Some church observers say that the key difference between ELCA and all other Lutherans is how to interpret Scripture. Has this created a permanent divide?

Inerrancy is a term foreign to Martin Luther. Today it’s used as a weapon, but it doesn’t solve anything. Southern Baptists used inerrancy to “prove” infant baptism is wrong. Using this approach damages Lutheran theology. It dissolves paradox [holding opposite ideas in tension], something terribly important to Lutherans. We need to take Scripture seriously, but the term “full authority” works better than inerrancy. Martin Luther sometimes actually accused the Bible writers of getting some things wrong — but, he argued, they never said anything that would imperil our salvation.

How did American religion and politics get so polarized?

The number one factor is the media. If you get everything from right-wing radio, you’ve decided about virtually everything. If you only hear left-wing stuff, you get the same result.

We’re in a time of cultural shift and erosion. You take refuge in walls — or else you declare there aren’t any. There are about 80% in our culture who are fluid, with 10% at either extreme. The extremes try to push the 80% toward their direction.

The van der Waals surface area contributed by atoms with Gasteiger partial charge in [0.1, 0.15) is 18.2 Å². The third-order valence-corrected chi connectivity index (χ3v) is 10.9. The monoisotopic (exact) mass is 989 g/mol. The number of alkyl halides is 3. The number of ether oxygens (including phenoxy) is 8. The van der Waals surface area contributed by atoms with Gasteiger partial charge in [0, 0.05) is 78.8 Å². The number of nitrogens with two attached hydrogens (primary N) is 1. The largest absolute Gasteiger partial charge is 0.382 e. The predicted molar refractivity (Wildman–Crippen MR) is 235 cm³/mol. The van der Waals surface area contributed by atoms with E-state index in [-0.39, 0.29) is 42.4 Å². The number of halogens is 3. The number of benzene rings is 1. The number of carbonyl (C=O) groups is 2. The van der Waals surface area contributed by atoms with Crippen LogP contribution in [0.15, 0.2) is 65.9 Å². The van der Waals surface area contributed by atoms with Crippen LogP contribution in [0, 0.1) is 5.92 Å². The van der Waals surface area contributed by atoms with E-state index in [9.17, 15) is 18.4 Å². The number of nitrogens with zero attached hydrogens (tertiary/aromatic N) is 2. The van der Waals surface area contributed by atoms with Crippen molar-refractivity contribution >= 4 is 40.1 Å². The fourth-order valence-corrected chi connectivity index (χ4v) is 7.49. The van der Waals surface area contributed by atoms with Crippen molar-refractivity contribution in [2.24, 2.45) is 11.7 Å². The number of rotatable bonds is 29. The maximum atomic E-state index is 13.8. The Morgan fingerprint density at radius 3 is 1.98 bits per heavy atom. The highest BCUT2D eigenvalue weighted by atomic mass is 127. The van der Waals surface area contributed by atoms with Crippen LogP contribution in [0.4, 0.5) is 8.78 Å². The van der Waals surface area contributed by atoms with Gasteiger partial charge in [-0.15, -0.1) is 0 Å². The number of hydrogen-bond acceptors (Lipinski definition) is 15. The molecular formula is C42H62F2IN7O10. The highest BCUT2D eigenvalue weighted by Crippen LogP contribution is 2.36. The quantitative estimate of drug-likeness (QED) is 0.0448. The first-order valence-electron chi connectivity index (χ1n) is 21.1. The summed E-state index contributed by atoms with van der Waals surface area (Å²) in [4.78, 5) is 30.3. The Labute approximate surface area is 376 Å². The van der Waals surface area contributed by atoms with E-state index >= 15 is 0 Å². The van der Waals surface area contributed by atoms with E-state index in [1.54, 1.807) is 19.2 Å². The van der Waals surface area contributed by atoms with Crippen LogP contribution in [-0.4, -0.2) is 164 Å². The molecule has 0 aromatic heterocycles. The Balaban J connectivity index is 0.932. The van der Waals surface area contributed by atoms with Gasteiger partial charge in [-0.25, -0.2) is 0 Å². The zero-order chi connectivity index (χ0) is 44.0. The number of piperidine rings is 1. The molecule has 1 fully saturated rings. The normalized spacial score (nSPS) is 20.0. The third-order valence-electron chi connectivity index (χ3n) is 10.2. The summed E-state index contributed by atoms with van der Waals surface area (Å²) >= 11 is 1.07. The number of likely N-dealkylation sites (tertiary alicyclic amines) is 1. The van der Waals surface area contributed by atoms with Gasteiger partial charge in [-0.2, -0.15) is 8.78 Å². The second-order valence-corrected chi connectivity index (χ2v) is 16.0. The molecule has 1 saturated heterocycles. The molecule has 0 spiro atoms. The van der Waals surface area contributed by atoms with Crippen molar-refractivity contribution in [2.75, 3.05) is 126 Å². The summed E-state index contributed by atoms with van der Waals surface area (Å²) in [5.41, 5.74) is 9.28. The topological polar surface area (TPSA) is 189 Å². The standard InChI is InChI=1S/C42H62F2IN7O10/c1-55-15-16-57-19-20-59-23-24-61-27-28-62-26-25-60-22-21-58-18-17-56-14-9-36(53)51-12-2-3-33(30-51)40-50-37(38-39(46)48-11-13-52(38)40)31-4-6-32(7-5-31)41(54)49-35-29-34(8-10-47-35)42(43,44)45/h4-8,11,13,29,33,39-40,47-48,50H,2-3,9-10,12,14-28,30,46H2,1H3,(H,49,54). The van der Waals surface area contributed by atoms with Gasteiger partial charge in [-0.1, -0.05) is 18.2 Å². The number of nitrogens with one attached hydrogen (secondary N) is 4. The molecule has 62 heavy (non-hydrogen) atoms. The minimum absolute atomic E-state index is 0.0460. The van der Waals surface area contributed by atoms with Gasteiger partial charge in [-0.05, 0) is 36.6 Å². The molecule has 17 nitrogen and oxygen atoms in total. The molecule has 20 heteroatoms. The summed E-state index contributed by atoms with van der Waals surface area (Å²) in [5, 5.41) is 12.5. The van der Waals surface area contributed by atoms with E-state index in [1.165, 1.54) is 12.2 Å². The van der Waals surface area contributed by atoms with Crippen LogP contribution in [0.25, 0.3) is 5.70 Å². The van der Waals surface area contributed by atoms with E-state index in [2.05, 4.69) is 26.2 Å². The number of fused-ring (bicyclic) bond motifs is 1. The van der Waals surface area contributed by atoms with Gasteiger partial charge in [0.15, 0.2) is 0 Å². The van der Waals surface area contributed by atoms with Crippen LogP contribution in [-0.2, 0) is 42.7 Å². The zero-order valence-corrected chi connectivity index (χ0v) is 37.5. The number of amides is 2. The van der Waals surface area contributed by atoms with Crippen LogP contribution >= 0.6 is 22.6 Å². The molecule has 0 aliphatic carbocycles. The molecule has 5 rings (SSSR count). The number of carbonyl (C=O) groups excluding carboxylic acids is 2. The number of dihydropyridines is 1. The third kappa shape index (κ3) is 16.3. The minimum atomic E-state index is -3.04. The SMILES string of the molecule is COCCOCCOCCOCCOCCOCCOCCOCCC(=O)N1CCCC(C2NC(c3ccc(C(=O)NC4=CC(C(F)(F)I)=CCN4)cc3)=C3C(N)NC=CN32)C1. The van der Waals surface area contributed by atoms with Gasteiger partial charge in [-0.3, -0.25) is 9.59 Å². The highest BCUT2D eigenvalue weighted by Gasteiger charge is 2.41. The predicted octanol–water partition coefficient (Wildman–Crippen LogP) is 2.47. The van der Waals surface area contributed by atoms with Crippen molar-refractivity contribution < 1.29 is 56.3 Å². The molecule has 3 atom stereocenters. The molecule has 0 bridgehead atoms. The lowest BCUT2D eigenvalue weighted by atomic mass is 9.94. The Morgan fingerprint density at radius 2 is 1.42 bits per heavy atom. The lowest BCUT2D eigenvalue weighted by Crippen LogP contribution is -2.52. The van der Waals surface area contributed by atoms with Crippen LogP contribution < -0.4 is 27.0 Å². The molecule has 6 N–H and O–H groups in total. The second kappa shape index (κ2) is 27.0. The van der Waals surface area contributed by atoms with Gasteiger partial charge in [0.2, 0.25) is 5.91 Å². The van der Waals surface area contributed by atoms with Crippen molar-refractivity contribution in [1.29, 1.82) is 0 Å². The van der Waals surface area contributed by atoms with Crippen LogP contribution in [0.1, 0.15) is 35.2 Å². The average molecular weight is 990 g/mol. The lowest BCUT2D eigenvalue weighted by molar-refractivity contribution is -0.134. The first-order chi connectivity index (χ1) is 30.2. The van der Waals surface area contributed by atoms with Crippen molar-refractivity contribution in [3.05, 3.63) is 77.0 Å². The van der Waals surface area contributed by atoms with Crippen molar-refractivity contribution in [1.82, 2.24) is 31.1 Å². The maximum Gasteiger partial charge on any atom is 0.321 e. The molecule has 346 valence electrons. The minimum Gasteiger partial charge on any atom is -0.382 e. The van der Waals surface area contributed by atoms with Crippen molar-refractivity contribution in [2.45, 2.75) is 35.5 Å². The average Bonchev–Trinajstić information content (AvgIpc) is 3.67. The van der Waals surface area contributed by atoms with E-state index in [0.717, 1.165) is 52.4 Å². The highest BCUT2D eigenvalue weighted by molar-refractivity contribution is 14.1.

The writer James Dunn has argued that there were multiple views and commitments from Christianity’s earliest times. They all agreed that the human Jesus is exalted Lord.
Each side needs the other. When the sides stop listening to each other, vitality disappears. The Southern Bap-tists have learned that in our day, to their own chagrin. One side drove the other side out. Now they’re retrenching, not growing as they once did.

How can we account for the wild popularity of Dan Brown’s novel [and movie], The Da Vinci Code?

The story is pure hokum. A lot of people like that. Some are looking for alternatives. It’s a kind of cultural madness. We’ve had other challenges to Christianity in culture. None of them survived. There’s the enduring appeal of Gnosticism — tapping in on secrets. Give this phenomenon a year. It may fade rapidly. Some people are already feeling snowed — and foolish — by signing on [to the premises in this story].

Has the ELCA paid too high a a price for its shared communion agreement with Episcopalians?

Where the agreement is being used, there are great benefits. There is now interaction we didn’t have before. It’s been a wonderful instrument. It’s been a non-issue in the Chicago area [where I live]. If you don’t make it a big issue, then it isn’t.

Why should an American be a Lutheran at this time in history?

I’m a Lutheran because I can repent in the morning and be absolutely free from old baggage after that. I like our Lutheran concept of pastor as shepherd. Lutherans have a healthy regard for the pastoral office.
Lutheranism’s intellectual and theological treasures are stunning. Martin Lu-ther’s love for the categories of paradox and contradiction is also valuable.
Lutheran theology is not like any other system in all of Christianity. It’s not like pearls on a string, but more like a glowing core [Christ] with rays emanating from it.